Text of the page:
Meg Depew of Sequim Bee Farm is ready to talk with customers at the Sequim Farmers & Artisans Market. Photo by Emma Jane Garcia

Meg Depew of Sequim Bee Farm is ready to talk with customers at the Sequim Farmers & Artisans Market. Photo by Emma Jane Garcia

What’s Happening at the Market: All abuzz about Sequim Bee Farm

  • Wednesday, August 5, 2020 1:30am
  • Business

Sequim Farmers & Artisans Market

Open: 9 a.m.-2 p.m. Saturday, Aug. 1

Location: Sequim Civic Center Plaza, downtown Sequim

More info: manager@sequimmarket.com

On the web: www.sequimmarket.com

Sequim Bee Farm is passionate about pollinators! Owners Buddy and Meg Depew practice an unceasing commitment to sustainable beekeeping and bee stewardship.

This passion, now the essence of the couple’s livelihood, first began three decades ago on top of a parking garage at Providence Hospital in Seattle where they both worked.

Buddy was informed that a swarm of bees had landed on his truck and that a local beekeeper was on their way to come to relocate the swarm. The couple watched the relocation process with awe.

“I just thought it was fascinating,” Meg said. “I just saw that the beekeeper had this connection to nature that most people don’t know.”

The opportunity arose to follow this interest when the Depews moved to Sequim and had access to open land.

“I said, ‘Well, Buddy, what do you think of keeping bees? My running joke is that fifteen minutes and five hundred dollars later, we were beekeepers,” Meg recalls.

Sequim Bee Farm now has hives all over, from Diamond Point to Port Angeles. The small company offers an impressive array of honey varietals — wildflower, blackberry, thistle, meadowfoam, buckwheat, clover, fireweed, lavender — which all depend on hives living in different fields abundant with particular plants.

It’s important to the Depews that they maintain resident bees, meaning the bees generally live their entire lives in one location. This is distinct from the damaging practices seen in large-scale, conventional honey producers.

“That’s what a lot of large beekeepers do, they literally truck their bees all over the country,” Meg said. “They go down to the almond fields of California, to the orange fields in Florida, then they winter them in Minnesota.”

These poor bees are completely disorientated and the result is this depleted mono-food source. If we all went and only ate almonds for six weeks and then oranges for six weeks, and nothing else, our health would be poorly impacted too!”

There is a tremendous need for ethical, small beekeepers. In the past year, the U.S. has lost 43 percent of its honeybee colonies. This is alarming news when it comes to human food habits.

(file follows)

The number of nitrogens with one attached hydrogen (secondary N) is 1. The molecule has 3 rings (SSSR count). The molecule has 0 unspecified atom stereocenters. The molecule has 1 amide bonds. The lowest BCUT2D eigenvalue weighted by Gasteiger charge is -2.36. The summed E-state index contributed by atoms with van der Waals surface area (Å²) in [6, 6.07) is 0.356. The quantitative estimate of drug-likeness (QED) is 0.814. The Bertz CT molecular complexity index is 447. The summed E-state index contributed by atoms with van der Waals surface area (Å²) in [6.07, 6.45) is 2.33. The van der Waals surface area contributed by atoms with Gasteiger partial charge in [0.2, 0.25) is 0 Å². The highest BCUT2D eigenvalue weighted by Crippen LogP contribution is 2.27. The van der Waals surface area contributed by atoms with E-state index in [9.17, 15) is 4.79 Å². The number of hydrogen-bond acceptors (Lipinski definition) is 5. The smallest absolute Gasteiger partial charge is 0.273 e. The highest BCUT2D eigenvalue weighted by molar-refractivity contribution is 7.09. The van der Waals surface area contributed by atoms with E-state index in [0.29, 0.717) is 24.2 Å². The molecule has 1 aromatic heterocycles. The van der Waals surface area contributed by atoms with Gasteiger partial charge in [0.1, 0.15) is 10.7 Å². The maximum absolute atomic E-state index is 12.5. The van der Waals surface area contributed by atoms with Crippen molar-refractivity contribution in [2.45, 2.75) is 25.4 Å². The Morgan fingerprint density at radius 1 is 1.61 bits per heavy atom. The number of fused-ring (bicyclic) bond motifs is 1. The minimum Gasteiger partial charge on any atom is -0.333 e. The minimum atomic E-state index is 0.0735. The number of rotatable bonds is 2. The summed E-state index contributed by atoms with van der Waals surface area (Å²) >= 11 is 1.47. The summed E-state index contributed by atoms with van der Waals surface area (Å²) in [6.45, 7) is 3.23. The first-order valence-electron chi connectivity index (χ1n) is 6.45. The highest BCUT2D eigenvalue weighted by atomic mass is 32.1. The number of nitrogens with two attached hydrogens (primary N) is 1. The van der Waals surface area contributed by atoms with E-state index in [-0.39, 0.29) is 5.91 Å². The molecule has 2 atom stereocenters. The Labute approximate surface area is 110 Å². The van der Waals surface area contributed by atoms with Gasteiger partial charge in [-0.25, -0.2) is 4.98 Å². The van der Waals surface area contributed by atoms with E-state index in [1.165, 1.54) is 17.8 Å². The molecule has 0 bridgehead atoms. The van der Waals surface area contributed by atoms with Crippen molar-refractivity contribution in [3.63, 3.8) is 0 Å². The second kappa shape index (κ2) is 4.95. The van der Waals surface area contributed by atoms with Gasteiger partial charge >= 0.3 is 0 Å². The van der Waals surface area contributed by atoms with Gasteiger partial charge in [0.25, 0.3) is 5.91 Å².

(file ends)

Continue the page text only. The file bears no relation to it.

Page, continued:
Three-quarters of the food we eat is directly impacted by bees, Meg said.

“The grain fed to meat animals require pollinators; chocolate, avocados, and cotton for our clothing all have flowers that are dependent on bees,” she said.

While there are more than 2,000 types of pollinators in the country, honey bees are distinct in being the only one to produce a food source for humans.

Unfortunately, the “honey” in your pantry may not be what it’s marketing has led you to believe.

Honey is the most counterfeited food product in the United States. Studies show that more than three-quarters of products labeled honey in conventional grocery stores are not linked to bees at all.

Instead, misled shoppers are purchasing an adulterated, reconstituted mix of the pure product mixed with inexpensive, unhealthy ingredients like high fructose corn syrup.

There is no way to determine if honey is pure except by looking through a microscope for pollen grains suspended in the liquid. These grains are oftentimes filtered out of the final product, meaning that it’s next to impossible to determine whether you’ve purchased a bee product or an unhealthy imitation masquerading under the same name.

It’s impossible — unless you get to know your local beekeeper.

The Depews, in their fifth year at the market, are impassioned by their mission to bring their healthy, pure honey and bee products to the community.

In addition to Sequim Bee Farm’s eight deliciously distinctive honey varietals, market guests will also discover other bee products for purchase: handcrafted beeswax candles, lip balms, food-grade wood polish, and even Paw Balm — a moisturizer for both animals and humans.

“Market is where you can go to get freshly sourced foods and support local businesses,” Meg said. “I think it’s especially important right now; we’re seeing disrupted food production nationally. At the market, we’re all local, we’re not dependent on those national supply lines.”

Sequim Bee Farm supports all small beekeepers in their community, mentioning fellow SFAM beekeeper, Dungeness Valley Apiaries.

The Depews say they enjoy the camaraderie of being part of the local food community in Sequim.

“We’re supporting each other in a community, that’s important to us,” Meg said. “You learn that from the bees, in their hives they all support one another and I think that’s what we’re doing at the farmers market.

“We could learn a lot from those little creatures.”

Find Sequim Bee Farm’s local honey and bee products every Saturday, from 9 a.m.- 2 p.m. at the Sequim Farmers & Artisans Market at Sequim Civic Center plaza.

Emma Jane Garcia is Marketing Manager for the Sequim Farmers & Artisans Market. See www.sequim market.com.

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